Tag Archives: Russia investigation

Putin, Russians can declare: Mission Accomplished

If Vladimir Putin were so inclined, I might expect to see the Russian president unfurl a banner in Red Square that reads, in Russian of course, “Mission Accomplished.”

The Russians meddled in our 2016 election. They sought to influence its outcome. They attacked our electoral process. They declared a form of war against our democratic process.

U.S. intelligence agencies have concluded as much. I believe them. The winner of the 2016 presidential election, Donald John Trump, has yet to draw that conclusion.

Oh, no. Instead, he has disparaged our intelligence apparatus. He has sought to deflect criticism of the Russians through equivocation, saying that “it could be anybody” who meddled in our election.

Now, do I believe the Russians actually swung the election in Trump’s favor? Do I believe their meddling, by itself, resulted in a Trump victory? No. I believe the president defeated Hillary Rodham Clinton legally. I also believe Clinton made too many fatal mistakes down the stretch to salvage a campaign that she should have socked away long before Election Day.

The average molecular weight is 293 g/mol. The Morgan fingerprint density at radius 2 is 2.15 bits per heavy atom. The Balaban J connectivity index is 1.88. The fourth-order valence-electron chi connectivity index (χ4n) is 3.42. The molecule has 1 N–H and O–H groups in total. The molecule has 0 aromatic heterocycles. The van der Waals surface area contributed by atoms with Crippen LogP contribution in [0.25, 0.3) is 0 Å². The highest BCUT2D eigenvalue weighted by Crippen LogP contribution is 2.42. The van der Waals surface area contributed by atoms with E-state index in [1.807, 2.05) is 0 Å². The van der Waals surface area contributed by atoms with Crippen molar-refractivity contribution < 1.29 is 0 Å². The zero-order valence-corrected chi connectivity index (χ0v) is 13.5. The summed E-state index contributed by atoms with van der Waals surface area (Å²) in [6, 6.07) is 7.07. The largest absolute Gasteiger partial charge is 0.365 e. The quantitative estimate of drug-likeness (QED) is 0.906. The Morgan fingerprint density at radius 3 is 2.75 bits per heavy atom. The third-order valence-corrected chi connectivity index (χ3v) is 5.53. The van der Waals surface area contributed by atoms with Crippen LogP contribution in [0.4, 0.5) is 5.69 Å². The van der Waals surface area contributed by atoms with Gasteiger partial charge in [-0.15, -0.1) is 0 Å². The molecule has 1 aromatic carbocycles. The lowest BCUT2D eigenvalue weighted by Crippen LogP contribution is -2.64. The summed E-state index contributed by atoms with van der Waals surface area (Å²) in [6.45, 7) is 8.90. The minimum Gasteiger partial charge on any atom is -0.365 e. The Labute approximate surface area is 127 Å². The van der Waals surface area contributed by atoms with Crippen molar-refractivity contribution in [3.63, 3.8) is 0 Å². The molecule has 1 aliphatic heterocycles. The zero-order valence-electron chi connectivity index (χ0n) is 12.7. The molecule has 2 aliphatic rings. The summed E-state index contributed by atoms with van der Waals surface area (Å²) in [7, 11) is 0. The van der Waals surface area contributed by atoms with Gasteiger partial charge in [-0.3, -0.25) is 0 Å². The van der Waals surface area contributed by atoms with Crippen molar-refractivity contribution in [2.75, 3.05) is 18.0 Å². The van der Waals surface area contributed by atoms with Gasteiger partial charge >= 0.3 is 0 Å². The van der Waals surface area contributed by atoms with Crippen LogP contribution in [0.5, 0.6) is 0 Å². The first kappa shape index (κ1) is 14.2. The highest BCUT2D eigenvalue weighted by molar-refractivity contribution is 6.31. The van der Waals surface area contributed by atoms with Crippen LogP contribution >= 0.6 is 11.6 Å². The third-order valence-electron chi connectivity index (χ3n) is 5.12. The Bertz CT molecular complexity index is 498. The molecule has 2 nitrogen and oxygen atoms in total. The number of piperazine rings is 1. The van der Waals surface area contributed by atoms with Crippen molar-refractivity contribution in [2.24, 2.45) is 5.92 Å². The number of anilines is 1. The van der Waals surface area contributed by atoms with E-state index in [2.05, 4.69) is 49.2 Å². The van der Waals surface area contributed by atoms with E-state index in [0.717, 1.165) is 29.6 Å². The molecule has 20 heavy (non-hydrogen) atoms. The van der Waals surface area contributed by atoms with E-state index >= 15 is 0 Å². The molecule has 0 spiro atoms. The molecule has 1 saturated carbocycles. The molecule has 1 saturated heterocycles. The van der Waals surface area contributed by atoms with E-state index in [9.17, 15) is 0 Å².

But you see, the Russians have succeeded famously. They have thrown the U.S. political discussion into near hysteria. Accordingly, they have accomplished one of their primary missions, which is to cast doubt on our electoral process.

We’ve got congressional committees examining the interference. The FBI is examining it, too. The president fired former FBI Director James Comey over the “Russia thing,” and the Justice Department has appointed a first-rate special counsel, Robert Mueller, to conduct an independent probe of that Russia matter.

There might be indictments forthcoming. The president himself might find himself in a world of political hurt. Trump has been so consumed by this investigation that he cannot take the time he needs to fill critical spots within the nation’s executive government branch.

I cannot predict how all these investigations will conclude. I feel fairly confident in suggesting that no matter the outcome, that Vladimir Putin has succeeded wildly in undermining the electoral process of the world’s remaining superpower.

Will POTUS serve out his term?

The question came to me today at lunch from a fellow I’ve known for more than two decades and who I consider to be one of the smartest men in Amarillo, Texas.

“Do you think Donald Trump is going to serve his entire term as president?” asked my friend, who’s been involved in local government for four decades.

My quick answer was “I think it’s 70-30 that he does but those odds are shrinking.” By that I mean the gap between survival and non-survival is going to become narrow as the special counsel assigned to investigate matters involving the president continues his probe.

I have not a single thing on which to base that percentage estimate, other than my gut and my proverbial trick knee.

I am watching along with millions of Americans the flailing of the president as he tries to achieve his objectives — whatever the hell they might be. The dysfunction is unlike anything I’ve ever witnessed in a presidential administration.